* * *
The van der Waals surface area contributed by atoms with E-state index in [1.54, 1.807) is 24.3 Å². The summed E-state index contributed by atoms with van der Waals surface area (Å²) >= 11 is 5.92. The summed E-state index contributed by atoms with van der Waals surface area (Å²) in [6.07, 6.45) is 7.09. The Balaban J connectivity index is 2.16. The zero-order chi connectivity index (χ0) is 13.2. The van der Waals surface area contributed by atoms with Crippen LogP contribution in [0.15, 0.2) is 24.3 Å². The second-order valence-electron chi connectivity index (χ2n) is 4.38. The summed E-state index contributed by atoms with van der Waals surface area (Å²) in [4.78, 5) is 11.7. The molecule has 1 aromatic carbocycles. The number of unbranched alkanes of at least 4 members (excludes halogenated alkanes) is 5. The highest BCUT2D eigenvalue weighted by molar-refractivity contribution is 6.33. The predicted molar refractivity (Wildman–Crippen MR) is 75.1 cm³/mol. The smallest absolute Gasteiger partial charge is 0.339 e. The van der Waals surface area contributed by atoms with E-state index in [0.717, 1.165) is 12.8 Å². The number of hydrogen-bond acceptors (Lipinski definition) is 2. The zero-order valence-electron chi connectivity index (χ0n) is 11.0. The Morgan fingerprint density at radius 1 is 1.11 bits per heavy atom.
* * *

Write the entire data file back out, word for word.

The van der Waals surface area contributed by atoms with E-state index in [1.54, 1.807) is 24.3 Å². The summed E-state index contributed by atoms with van der Waals surface area (Å²) >= 11 is 5.92. The summed E-state index contributed by atoms with van der Waals surface area (Å²) in [6.07, 6.45) is 7.09. The Balaban J connectivity index is 2.16. The zero-order chi connectivity index (χ0) is 13.2. The van der Waals surface area contributed by atoms with Crippen LogP contribution in [0.15, 0.2) is 24.3 Å². The second-order valence-electron chi connectivity index (χ2n) is 4.38. The summed E-state index contributed by atoms with van der Waals surface area (Å²) in [4.78, 5) is 11.7. The molecule has 1 aromatic carbocycles. The number of unbranched alkanes of at least 4 members (excludes halogenated alkanes) is 5. The highest BCUT2D eigenvalue weighted by molar-refractivity contribution is 6.33. The predicted molar refractivity (Wildman–Crippen MR) is 75.1 cm³/mol. The smallest absolute Gasteiger partial charge is 0.339 e. The van der Waals surface area contributed by atoms with E-state index in [0.717, 1.165) is 12.8 Å². The number of hydrogen-bond acceptors (Lipinski definition) is 2. The zero-order valence-electron chi connectivity index (χ0n) is 11.0. The Morgan fingerprint density at radius 1 is 1.11 bits per heavy atom.